Ocean Fish Numbers Cut In Half Since 1970

2016-06-26T11:38:19+00:00 September 16, 2015|
A school of fish at the Great Barrier Reef off Australia.

(Click to enlarge image) A school of fish at the Great Barrier Reef off Australia.

The amount of fish in the oceans has plunged to the “brink of collapse” caused by over-fishing and other threats, the WWF conservation group said.

(From The Scientific American / by Alister Doyle) — The amount of fish in the oceans has halved since 1970, in a plunge to the “brink of collapse” caused by over-fishing and other threats, the WWF conservation group said on Wednesday. Populations of some commercial fish stocks, such as a group including tuna, mackerel and bonito, had fallen by almost 75 percent, according to a study by the WWF and the Zoological Society of London (ZSL).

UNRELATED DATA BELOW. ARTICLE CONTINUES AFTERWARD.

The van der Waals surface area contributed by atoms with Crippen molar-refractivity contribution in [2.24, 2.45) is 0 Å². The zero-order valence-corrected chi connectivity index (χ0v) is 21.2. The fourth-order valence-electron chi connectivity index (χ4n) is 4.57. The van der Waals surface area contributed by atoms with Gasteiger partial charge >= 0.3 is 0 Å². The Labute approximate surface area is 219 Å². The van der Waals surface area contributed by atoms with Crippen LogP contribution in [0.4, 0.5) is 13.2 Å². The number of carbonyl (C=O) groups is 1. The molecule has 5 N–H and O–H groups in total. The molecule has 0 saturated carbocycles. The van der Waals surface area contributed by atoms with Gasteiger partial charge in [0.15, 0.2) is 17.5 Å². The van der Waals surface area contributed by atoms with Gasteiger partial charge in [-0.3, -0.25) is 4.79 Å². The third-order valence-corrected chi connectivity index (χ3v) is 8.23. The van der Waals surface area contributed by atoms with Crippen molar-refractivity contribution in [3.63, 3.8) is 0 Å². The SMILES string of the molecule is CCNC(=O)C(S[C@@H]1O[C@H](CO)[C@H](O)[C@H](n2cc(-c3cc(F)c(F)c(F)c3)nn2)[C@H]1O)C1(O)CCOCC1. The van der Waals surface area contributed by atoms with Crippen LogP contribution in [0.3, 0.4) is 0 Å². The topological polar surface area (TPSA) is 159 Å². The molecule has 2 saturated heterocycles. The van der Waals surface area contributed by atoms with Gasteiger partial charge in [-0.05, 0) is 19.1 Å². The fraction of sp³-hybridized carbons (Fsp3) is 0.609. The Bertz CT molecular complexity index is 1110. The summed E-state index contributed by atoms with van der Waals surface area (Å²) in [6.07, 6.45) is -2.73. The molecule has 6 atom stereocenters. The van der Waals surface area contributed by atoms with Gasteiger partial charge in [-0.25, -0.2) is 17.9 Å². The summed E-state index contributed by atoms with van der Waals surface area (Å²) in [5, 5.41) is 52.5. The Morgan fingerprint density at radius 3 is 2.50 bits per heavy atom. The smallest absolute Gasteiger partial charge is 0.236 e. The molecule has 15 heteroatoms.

Marco Lambertini, director general of WWF International, told Reuters mismanagement was pushing “the ocean to the brink of collapse”. “There is a massive, massive decrease in species which are critical”, both for the ocean ecosystem and food security for billions of people, he said. “The ocean is resilient but there is a limit.”

The report said populations of fish, marine mammals, birds and reptiles had fallen 49 percent between 1970 and 2012. For fish alone, the decline was 50 percent. The analysis said it tracked 5,829 populations of 1,234 species, such as seals, turtles and dolphins and sharks. It said the ZSL data sets were almost twice as large as past studies.

Read the full article here: http://www.scientificamerican.com/article/ocean-fish-numbers-cut-in-half-since-1970/